William Murray Graydon, (1864-1946): An extremely prolific American writer for the juvenile market, Graydon moved to England around 1898, where he continued to write for the British story papers. His Sexton Blake in the Congo (1907) is well regarded
He died in Cornwall after a long illness, April 5, 1946, aged 83.
The situation of the fugitives seemed now more hopeless than ever. It was impossible to prevent the flames from igniting the inflammable stuff within the temple, for if they stood up to rake the rubbish out of the way they would offer a deadly mark to the two Sepoys. And should they rush out it would be to court the same fate, since Namgy Paltu and his surviving comrade were doubtless ambushed in some near-by spot.
So Jewan and the lads crouched in helpless terror at their posts, while the heat grew almost unbearable, and the smoke rolled thickly around them. Guy and Bob were soon driven over to the Hindoo's position on the right, and at Jewan's summons Mary crept down the gallery and joined the three. The girl was outwardly composed, but the horror in her eyes was pitiable to see.
"Do you think we will be burned to death?" she asked of Bob, who was alongside of her.
"Yes, unless we make a rush," was the hoarse reply.
"And you won't let me be taken alive?"
She shuddered as she spoke.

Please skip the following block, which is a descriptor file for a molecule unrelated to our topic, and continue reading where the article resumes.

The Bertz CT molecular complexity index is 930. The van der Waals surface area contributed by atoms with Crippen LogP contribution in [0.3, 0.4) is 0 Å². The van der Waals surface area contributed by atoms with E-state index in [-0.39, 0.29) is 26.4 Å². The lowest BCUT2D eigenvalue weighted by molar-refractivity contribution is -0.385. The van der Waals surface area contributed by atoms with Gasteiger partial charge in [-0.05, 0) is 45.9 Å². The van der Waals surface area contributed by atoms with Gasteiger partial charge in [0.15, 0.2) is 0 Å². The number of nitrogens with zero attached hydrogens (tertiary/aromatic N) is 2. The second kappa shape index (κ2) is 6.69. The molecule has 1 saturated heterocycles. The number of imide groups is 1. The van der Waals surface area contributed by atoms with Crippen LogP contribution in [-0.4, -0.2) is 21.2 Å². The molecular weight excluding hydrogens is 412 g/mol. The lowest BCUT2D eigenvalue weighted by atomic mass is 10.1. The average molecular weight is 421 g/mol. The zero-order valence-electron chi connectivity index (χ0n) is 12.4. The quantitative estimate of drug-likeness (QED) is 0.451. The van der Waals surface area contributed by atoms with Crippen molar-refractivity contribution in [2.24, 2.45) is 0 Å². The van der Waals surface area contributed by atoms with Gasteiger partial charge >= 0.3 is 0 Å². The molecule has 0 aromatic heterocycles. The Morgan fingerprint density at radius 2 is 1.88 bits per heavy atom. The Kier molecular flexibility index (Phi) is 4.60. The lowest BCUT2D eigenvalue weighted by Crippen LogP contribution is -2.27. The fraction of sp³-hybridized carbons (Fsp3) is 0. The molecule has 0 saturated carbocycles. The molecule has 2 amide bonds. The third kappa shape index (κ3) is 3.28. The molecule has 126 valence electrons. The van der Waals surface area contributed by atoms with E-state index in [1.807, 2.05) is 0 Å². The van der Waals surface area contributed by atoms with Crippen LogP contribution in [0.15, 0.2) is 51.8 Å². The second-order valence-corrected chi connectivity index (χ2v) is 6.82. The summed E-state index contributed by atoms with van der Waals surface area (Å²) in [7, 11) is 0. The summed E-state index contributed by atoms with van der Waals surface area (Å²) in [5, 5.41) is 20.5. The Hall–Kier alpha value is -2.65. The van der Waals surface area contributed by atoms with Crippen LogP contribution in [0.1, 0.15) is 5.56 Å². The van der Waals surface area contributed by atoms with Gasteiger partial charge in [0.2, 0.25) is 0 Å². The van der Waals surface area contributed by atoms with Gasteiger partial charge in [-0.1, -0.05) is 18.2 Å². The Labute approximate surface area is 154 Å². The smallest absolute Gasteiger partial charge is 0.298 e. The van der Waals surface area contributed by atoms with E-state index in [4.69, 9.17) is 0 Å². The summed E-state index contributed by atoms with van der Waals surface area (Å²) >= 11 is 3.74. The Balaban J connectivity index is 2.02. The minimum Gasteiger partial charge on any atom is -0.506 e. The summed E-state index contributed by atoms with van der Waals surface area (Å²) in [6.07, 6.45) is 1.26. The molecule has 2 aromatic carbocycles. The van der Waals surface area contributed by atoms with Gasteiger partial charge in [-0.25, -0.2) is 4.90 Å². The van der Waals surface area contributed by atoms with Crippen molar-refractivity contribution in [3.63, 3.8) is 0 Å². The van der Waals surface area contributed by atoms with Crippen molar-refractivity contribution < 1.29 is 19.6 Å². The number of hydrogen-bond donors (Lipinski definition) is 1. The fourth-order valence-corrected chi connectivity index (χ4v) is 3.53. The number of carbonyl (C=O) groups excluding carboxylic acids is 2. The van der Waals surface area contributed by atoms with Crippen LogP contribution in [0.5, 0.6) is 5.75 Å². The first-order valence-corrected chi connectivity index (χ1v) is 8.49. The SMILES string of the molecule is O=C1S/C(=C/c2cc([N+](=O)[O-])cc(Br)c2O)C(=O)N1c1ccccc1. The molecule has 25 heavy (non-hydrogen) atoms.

"No, no," Bob muttered, not knowing what he was saying.
The flames had now actually entered the temple on the left side, and were licking up the dried grass and limbs.
"Sahibs, are we to die by fire or bullet?" exclaimed Jewan. "There is at least a chance----"
"Yes, let us rush out," cried Guy. "Bob and I will go first, and draw the fire of the Sepoys. Then you and the girl will be able to escape, Jewan."
"No, I shall be the first," declared the Hindoo. "Leave the mem-sahib till the last----"
He was interrupted by a frightful roar, and as the fugitives gazed in wonder through the opening they saw a strange thing. A huge black panther sprang from around the rear angle of the temple, where it had been lying all this time, until driven out by the flames. The beast crouched for a second, and then made a bound that carried it a dozen feet through the leafy jungle. Instantly a terrified cry was heard, and a pair of dusky arms were thrust out of the grass. The panther had lighted on top of one of the two Sepoys, who was lying there in ambush.
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